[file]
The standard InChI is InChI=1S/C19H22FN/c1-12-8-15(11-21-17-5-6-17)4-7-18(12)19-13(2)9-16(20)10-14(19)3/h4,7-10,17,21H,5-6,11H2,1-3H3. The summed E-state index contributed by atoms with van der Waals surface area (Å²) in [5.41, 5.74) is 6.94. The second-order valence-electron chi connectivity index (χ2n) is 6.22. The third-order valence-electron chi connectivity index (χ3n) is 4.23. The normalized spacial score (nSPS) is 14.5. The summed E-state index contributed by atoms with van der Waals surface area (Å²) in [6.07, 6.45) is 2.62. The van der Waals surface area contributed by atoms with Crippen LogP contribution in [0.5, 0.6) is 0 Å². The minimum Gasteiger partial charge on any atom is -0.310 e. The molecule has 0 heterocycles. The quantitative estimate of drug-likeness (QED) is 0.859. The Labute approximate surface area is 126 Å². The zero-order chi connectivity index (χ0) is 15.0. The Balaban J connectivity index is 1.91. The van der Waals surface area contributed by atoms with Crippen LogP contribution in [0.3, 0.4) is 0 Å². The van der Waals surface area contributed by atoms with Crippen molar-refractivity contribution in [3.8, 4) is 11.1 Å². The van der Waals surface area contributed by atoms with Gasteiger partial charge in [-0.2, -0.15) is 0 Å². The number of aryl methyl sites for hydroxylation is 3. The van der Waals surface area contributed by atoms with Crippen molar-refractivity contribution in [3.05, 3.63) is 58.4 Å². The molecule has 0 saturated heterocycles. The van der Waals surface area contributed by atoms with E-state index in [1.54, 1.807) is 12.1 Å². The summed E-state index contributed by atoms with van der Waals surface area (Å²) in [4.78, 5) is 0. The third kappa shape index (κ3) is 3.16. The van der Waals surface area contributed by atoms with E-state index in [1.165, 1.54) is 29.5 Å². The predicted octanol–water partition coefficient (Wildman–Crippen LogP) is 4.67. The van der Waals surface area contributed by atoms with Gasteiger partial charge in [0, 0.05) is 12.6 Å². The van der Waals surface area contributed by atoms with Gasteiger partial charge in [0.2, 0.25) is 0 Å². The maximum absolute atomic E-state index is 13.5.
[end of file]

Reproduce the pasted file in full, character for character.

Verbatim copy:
The standard InChI is InChI=1S/C19H22FN/c1-12-8-15(11-21-17-5-6-17)4-7-18(12)19-13(2)9-16(20)10-14(19)3/h4,7-10,17,21H,5-6,11H2,1-3H3. The summed E-state index contributed by atoms with van der Waals surface area (Å²) in [5.41, 5.74) is 6.94. The second-order valence-electron chi connectivity index (χ2n) is 6.22. The third-order valence-electron chi connectivity index (χ3n) is 4.23. The normalized spacial score (nSPS) is 14.5. The summed E-state index contributed by atoms with van der Waals surface area (Å²) in [6.07, 6.45) is 2.62. The van der Waals surface area contributed by atoms with Crippen LogP contribution in [0.5, 0.6) is 0 Å². The minimum Gasteiger partial charge on any atom is -0.310 e. The molecule has 0 heterocycles. The quantitative estimate of drug-likeness (QED) is 0.859. The Labute approximate surface area is 126 Å². The zero-order chi connectivity index (χ0) is 15.0. The Balaban J connectivity index is 1.91. The van der Waals surface area contributed by atoms with Crippen LogP contribution in [0.3, 0.4) is 0 Å². The van der Waals surface area contributed by atoms with Crippen molar-refractivity contribution in [3.8, 4) is 11.1 Å². The van der Waals surface area contributed by atoms with Gasteiger partial charge in [-0.2, -0.15) is 0 Å². The number of aryl methyl sites for hydroxylation is 3. The van der Waals surface area contributed by atoms with Crippen molar-refractivity contribution in [3.05, 3.63) is 58.4 Å². The molecule has 0 saturated heterocycles. The van der Waals surface area contributed by atoms with E-state index in [1.54, 1.807) is 12.1 Å². The summed E-state index contributed by atoms with van der Waals surface area (Å²) in [4.78, 5) is 0. The third kappa shape index (κ3) is 3.16. The van der Waals surface area contributed by atoms with E-state index in [1.165, 1.54) is 29.5 Å². The predicted octanol–water partition coefficient (Wildman–Crippen LogP) is 4.67. The van der Waals surface area contributed by atoms with Gasteiger partial charge in [0, 0.05) is 12.6 Å². The van der Waals surface area contributed by atoms with Gasteiger partial charge in [0.2, 0.25) is 0 Å². The maximum absolute atomic E-state index is 13.5.